Paul Mescal is taking things in stride as he speaks to Flaunt over an early morning video call from LA, despite a hectic schedule that’s seen him traveling thousands of miles over just a few days. He’s running his fingers through his messy hair and dressed simply in a dark t-shirt and jeans. He’s just got back from the Telluride Film Festival, but there’s little time for rest: in just a few hours, he’s flying to Toronto for the film festival there in support of his two new movies, Carmen and Aftersun.
Ever since starring as Connell in the BBC’s dreamy adaptation of Sally Rooney’s hit novel, Normal People, Mescal has been in high demand. The lockdown smash saw him thrust into the spotlight, and almost overnight, the County Kildare native became one of the most recognizable faces on the planet thanks to the global success of the show. “It was the most singular time of my life,” Mescal says softly when reflecting on his time on the show and the attention that followed. “There’s nothing that I can reference before that would’ve taught me anything in terms of how to deal with it, and there’s nothing that really has happened since that feels the same.”
It was, he says, an overwhelming time—so much so that he ditched social media in an attempt to claw back some privacy. “Having social media became a hugely public thing and it was just not for me anymore,” he admits. He says it became a “depressing” place for him, but he’s trying to work on new ways to engage with it—including, he suggests, via a private account. “I think social media can be harnessed in a way that is really positive, and I feel like I’m re-negotiating my relationship with that. How you can just have one and decide it’s not for the world, it’s just for photography or something. I just feel like the minute you can see it [publicly], it’s for photoshoots, or it’s for promoting a film. I was just like ‘this is going to be endless,’” he says, smiling and shaking his head in disapproval. “There’s a requirement to do stuff with [social media], but I just honestly hadn’t bothered with it: it’s just boring!”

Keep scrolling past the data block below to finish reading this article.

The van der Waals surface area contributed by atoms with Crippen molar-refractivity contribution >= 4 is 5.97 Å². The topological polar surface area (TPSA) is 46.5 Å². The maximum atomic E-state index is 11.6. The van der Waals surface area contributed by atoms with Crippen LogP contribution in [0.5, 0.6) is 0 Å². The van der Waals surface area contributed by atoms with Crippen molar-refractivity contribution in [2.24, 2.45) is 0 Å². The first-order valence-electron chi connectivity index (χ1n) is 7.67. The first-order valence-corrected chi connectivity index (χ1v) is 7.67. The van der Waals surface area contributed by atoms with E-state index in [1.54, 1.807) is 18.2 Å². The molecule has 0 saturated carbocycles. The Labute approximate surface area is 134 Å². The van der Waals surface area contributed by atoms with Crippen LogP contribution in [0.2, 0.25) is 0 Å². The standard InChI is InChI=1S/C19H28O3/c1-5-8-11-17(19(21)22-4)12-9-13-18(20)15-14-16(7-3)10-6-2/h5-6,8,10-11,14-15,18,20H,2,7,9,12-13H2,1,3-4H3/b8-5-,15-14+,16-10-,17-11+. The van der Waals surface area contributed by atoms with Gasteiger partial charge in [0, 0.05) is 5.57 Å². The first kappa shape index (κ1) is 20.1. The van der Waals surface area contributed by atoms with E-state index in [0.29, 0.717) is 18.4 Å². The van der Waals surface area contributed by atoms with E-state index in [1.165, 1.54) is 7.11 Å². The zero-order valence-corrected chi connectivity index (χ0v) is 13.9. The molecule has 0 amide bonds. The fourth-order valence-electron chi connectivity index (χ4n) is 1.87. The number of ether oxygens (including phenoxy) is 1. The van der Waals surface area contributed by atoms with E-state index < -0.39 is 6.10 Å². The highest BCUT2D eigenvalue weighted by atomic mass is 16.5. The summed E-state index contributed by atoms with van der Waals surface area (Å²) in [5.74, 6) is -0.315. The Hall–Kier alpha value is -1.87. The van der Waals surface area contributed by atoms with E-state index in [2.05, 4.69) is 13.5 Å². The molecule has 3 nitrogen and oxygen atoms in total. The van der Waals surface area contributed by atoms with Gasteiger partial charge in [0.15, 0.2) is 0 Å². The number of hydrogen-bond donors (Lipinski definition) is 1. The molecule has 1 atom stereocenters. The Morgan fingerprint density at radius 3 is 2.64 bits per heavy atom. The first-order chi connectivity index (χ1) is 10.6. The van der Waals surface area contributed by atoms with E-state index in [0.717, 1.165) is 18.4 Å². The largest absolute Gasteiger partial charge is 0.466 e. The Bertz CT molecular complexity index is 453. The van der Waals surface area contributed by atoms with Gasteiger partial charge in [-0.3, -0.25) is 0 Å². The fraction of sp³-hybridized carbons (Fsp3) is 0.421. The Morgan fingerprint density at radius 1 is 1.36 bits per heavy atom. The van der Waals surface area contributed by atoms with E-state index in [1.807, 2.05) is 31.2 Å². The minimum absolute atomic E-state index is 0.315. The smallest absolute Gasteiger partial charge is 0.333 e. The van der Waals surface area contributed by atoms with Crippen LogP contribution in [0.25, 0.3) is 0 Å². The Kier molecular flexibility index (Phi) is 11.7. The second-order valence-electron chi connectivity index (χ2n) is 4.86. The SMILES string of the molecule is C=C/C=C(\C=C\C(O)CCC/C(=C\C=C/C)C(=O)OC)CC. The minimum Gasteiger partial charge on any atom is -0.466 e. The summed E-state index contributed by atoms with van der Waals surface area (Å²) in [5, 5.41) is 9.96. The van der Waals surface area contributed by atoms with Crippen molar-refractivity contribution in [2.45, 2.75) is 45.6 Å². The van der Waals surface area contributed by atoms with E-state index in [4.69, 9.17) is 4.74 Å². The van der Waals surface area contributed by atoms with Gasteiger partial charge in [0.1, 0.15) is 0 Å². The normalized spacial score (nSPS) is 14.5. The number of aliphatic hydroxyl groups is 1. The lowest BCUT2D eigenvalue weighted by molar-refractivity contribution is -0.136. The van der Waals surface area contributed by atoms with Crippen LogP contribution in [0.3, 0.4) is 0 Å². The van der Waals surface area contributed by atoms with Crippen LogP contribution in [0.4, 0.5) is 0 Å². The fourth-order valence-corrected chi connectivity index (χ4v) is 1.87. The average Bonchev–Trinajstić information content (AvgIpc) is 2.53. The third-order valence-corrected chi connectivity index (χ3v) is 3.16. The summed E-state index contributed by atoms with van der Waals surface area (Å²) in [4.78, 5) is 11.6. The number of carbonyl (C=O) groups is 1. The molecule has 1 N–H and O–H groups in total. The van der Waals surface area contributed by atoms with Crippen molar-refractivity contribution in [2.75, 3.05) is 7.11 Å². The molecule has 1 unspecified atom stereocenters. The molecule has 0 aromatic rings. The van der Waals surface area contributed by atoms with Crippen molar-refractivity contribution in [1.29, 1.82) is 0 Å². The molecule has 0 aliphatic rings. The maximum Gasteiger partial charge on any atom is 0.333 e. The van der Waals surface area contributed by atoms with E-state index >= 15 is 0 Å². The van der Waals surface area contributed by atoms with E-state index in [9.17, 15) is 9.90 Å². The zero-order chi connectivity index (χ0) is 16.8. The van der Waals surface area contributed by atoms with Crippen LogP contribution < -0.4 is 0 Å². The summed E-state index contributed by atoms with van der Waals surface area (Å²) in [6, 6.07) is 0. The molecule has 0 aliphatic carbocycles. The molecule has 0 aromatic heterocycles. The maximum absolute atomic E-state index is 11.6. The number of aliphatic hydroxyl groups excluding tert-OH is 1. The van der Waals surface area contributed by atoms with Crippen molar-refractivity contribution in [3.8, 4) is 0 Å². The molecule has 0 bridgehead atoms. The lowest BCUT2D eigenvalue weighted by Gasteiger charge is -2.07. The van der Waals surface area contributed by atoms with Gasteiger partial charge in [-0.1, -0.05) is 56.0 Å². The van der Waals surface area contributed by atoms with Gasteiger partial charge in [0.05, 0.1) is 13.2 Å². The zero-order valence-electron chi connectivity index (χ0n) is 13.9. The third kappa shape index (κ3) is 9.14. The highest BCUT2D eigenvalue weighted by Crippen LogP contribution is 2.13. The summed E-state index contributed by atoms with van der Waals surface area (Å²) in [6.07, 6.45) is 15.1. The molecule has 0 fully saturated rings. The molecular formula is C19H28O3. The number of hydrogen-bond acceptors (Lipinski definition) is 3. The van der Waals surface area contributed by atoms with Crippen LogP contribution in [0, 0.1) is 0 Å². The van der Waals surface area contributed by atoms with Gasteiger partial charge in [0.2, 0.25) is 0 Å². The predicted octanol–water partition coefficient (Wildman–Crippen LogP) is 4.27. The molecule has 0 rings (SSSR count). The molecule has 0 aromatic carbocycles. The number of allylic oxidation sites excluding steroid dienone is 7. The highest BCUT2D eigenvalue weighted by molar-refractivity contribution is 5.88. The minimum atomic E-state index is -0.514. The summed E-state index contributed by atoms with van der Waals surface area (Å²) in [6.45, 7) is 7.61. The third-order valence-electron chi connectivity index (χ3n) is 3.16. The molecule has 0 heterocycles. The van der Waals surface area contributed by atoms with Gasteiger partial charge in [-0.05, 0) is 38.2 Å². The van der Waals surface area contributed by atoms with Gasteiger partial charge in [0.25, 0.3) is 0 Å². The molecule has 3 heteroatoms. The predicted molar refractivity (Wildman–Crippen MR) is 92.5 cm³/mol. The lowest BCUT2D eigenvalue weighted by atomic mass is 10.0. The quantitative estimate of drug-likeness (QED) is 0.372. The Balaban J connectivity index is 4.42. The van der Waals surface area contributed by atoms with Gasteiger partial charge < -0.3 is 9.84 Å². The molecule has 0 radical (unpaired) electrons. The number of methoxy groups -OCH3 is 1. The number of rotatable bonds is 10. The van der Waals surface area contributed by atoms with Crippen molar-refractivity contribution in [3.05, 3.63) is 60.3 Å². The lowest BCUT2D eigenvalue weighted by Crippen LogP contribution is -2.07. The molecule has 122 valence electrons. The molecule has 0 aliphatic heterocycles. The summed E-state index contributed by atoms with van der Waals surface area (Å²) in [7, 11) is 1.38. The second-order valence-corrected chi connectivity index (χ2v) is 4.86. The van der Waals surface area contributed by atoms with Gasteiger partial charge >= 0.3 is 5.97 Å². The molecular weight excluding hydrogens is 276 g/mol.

While the attention Normal People brought may have been a challenge for the famously shy Mescal, he says he’s still endlessly grateful for the role and what it has resulted in for him career-wise. He has nothing but fondness for what the part brought him. “Some days were hard with the attention, some were amazing, and I think it was weirdly helped by COVID in a strange way, as there was a kind of stabilizing period where the world wasn’t public [when it came to prominence] so we couldn’t really be such. It was overwhelming in both directions, both positive and negative. Gladly now, everything has kind of settled and I’m still, touch wood, getting to act, and people want to work with me,” he laughs.
His situation now is a far cry from that which he was in just a few years ago, when the actor was close to dropping out of drama school during his first year. He studied drama at Trinity College, Dublin, and eventually graduated with a Bachelor of Arts in acting from its Lir Academy. “I nearly dropped out in the first year because I was just like, ‘What’s the point?’” he laughs. “I had a kind of blind terror when I was at drama school…I was constantly battling with myself to be like, ‘You’re an actor, you’re an actor, you’re an actor…’”
Mescal says the reason he felt such self-disbelief was because people from backgrounds like his rarely made it in acting. “I think I’m kind of practical about things. I was looking about my class and I saw there were 16 of us. I thought realistically, five or six of us will be working after this, and I didn’t think I was in that bracket. That’s what’s fucked up about the whole thing—that bracket is so subjective and oftentimes wrong. It’s not necessarily about luck, but it also kind of is too. You can only serve whatever talent you have with hard work but a thing like Normal People was casting at the perfect time for me.”
Mescal is from a working-class family—his mother was a police officer, his dad a teacher and part time actor—and part of his worry about acting initially was how much he might financially struggle. “Putting this sensitively, we didn’t have a lot of money growing up, and we probably should have, with two people in steady public sector jobs. But I also saw how really that doesn’t count for anything, growing up in a recession, and how the government decimated that sector.” Mescal said that while he thought about giving up drama for a “steady job,” he realized that didn’t exist either in a post 2008-recession world. “The recession was hugely formative for me,” he explains. “It started with this really frightening thing of not being able to own property as a young person in the world—all of these things we took for granted pre-2008 just ceased to exist… it just ended up giving me this freedom to be like, ‘Well, fuck it,’ because… what’s the point of looking for security? I’m just going to try and do this, because more than likely, I’m going to be poor anyway. I may as well be poor and happy.”